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Tuesday, March 17, 2009

yarn bombing

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I've never seen a yarn bombing ........ well, not until I visited Salt Spring Island this weekend on a knitting retreat.

Some amazingly creative knitters, under the cover of darkness no doubt, had decorated a planter in the main square with beautiful knitted tulips and gnomes. A notice ina nearby (decorated) tree informed onlookers of what they were seeing and reassured them that the "offending" graffiti would be removed soon.

We were told about it while shopping for supplies in the amazing Stitches Quilt Shop and trotted down the road for a peek. We weren't disappointed.

Yarn bombing aka knit graffiti has a history rooted in slow activism and a presence since 2005 (possibly earlier too). Knitting itself has been used as a tool to point out how fast-paced life is and that a simple act of handcrafting can instil some peace into the day. It's also a great feminist tool to illustrate how productive and creative women are in their everyday moments.

Although Germain Greer was dismissive of women's textile art (linked here) working with fibre is often an easy and portable craft to carry around during daily life. Readers of portable crafting for the obsessed will know that since discovering circular knitting needles I am rarely without a sock or scarf or whatever when out and about.

Only now I know that I'm being an activist!


7 comments:

Brass Monkey Designs said...

THAT is really cool! You kind of gave me an idea for something really neat and uplifting....I'll send you a link when I write about it.

ebbandflo said...

oh yes! i'm all ears/eyes or whatever the internet equivalent is!

JafaBrit's Art said...

I think Germaine Greer's attitude towards fiber arts is old fashioned and out of touch. I think women using crafts to express themselves is a powerful tool, and whether the work itself has longevity is beside the point.
I am happy to be a older participant in this form of art/craftivism and I am very happy to see young women using yarn and other crafts as they see fit. We didn't need men telling us how to spend our time in the old days and we certainly don't need other women telling us how to either, or what we should or shouldn't do regarding arts and crafts.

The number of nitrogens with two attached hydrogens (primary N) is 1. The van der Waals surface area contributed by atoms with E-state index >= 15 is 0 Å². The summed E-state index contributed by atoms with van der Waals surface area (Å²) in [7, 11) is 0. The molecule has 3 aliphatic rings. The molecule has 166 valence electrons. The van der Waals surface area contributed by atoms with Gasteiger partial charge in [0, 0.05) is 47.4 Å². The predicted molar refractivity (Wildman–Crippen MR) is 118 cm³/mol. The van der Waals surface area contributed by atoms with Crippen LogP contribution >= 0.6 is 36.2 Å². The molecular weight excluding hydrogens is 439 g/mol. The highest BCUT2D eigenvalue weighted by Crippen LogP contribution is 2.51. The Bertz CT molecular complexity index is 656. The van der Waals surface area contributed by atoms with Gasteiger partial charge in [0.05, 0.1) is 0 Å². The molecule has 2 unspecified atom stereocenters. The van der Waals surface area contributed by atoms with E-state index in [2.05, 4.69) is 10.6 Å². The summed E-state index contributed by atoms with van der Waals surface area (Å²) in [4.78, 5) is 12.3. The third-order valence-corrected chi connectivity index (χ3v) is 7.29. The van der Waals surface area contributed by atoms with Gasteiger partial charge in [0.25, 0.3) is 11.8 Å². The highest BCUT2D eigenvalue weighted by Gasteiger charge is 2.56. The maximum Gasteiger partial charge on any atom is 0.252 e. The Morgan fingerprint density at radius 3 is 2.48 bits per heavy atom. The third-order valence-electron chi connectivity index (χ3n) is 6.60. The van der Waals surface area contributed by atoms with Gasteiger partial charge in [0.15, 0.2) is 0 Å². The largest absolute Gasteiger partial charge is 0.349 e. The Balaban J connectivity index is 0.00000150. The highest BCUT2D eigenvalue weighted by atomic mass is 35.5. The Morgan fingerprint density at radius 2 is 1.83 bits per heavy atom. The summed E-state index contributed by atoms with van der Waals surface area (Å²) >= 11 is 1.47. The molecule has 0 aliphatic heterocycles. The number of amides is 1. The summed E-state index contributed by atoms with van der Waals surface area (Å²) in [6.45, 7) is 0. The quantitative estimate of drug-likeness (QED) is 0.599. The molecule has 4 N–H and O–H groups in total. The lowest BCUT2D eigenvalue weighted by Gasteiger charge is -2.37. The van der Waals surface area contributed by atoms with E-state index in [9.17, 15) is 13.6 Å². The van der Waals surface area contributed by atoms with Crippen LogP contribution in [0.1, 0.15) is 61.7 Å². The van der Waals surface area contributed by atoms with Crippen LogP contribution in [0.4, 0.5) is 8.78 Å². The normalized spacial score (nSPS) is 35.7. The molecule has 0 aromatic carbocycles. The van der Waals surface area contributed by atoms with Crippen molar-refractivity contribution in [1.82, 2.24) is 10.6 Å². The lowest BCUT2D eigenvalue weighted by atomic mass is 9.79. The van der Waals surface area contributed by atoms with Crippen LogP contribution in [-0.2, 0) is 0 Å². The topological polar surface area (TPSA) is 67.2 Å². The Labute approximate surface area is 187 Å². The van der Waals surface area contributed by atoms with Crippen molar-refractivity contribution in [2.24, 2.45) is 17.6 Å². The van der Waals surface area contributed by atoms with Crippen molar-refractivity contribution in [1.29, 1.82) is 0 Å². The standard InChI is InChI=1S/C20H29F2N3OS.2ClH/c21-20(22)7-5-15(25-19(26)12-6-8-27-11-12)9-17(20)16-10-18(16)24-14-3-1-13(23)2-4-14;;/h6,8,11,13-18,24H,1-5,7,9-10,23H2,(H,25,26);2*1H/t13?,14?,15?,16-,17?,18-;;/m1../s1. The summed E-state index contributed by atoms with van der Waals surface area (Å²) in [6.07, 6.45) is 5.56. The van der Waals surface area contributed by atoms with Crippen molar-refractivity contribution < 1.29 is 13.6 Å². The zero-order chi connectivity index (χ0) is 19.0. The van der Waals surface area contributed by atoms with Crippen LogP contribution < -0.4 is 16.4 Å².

sorry had to vent
take care
corrine aka jafabrit

ebbandflo said...

vent away, and no apology needed!
i'm in agreement. i think women are inherently more productive and creative with their spare time compared with men, and the very nature of their spare time does dictate what they can do. since child-rearing and domestic issues are traditionally 'women's work' having a portable art is a necessity. i think Greer got it wrong in focusing on the longevity of fibre/textiles arts for her complaint - longer lasting art is not neccessarily superior (vis. wooden totem poles in the Pacific North West) but might represent a more practical aspect of living. reading thru Greer's article again though does uncover a degree of support for female textile art not apparent at first sight so I'm not damning her completely!

JafaBrit's Art said...

I will have to reread the article aebandflo, perhaps she just has a way of stating things that come across contrary to what she actually means.

ebbandflo said...

i think the sensationalism of her opening remarks or whatever buried them. i re-read and re-read and then read some critiques of her critique and then re-read. comprehension was never my strong point at school

Beth - IndieNorth said...

That's Awesome! Thanks so much for this post...I love it!

 
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